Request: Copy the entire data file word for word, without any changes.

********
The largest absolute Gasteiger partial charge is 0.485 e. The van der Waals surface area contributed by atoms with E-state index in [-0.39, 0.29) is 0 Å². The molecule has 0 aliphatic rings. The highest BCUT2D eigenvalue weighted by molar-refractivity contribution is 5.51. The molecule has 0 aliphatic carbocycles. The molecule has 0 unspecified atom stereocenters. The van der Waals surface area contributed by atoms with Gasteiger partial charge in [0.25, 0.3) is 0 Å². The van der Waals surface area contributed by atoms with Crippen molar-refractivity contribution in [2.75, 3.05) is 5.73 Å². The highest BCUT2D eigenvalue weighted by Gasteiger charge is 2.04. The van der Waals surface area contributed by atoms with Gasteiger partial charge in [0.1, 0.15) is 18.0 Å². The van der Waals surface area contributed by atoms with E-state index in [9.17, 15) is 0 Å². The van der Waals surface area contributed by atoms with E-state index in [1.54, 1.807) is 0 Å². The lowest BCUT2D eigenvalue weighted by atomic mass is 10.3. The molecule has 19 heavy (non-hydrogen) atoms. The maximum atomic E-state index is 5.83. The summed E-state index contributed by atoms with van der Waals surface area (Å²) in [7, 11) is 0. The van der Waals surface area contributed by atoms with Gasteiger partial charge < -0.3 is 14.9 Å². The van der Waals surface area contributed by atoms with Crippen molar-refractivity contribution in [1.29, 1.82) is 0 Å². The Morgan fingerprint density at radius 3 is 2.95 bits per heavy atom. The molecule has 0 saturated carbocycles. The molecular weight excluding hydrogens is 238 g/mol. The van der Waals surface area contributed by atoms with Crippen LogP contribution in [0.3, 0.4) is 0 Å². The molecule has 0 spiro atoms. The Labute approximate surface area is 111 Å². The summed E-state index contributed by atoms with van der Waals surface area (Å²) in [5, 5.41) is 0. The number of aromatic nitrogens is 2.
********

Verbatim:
The largest absolute Gasteiger partial charge is 0.485 e. The van der Waals surface area contributed by atoms with E-state index in [-0.39, 0.29) is 0 Å². The molecule has 0 aliphatic rings. The highest BCUT2D eigenvalue weighted by molar-refractivity contribution is 5.51. The molecule has 0 aliphatic carbocycles. The molecule has 0 unspecified atom stereocenters. The van der Waals surface area contributed by atoms with Gasteiger partial charge in [0.25, 0.3) is 0 Å². The van der Waals surface area contributed by atoms with Crippen molar-refractivity contribution in [2.75, 3.05) is 5.73 Å². The highest BCUT2D eigenvalue weighted by Gasteiger charge is 2.04. The van der Waals surface area contributed by atoms with Gasteiger partial charge in [0.1, 0.15) is 18.0 Å². The van der Waals surface area contributed by atoms with E-state index in [9.17, 15) is 0 Å². The van der Waals surface area contributed by atoms with E-state index in [1.54, 1.807) is 0 Å². The lowest BCUT2D eigenvalue weighted by atomic mass is 10.3. The molecule has 19 heavy (non-hydrogen) atoms. The maximum atomic E-state index is 5.83. The summed E-state index contributed by atoms with van der Waals surface area (Å²) in [7, 11) is 0. The van der Waals surface area contributed by atoms with Gasteiger partial charge < -0.3 is 14.9 Å². The van der Waals surface area contributed by atoms with Crippen molar-refractivity contribution in [1.29, 1.82) is 0 Å². The Morgan fingerprint density at radius 3 is 2.95 bits per heavy atom. The molecule has 0 saturated carbocycles. The molecular weight excluding hydrogens is 238 g/mol. The van der Waals surface area contributed by atoms with Crippen LogP contribution in [0.3, 0.4) is 0 Å². The molecule has 0 spiro atoms. The Labute approximate surface area is 111 Å². The summed E-state index contributed by atoms with van der Waals surface area (Å²) in [5, 5.41) is 0. The number of aromatic nitrogens is 2.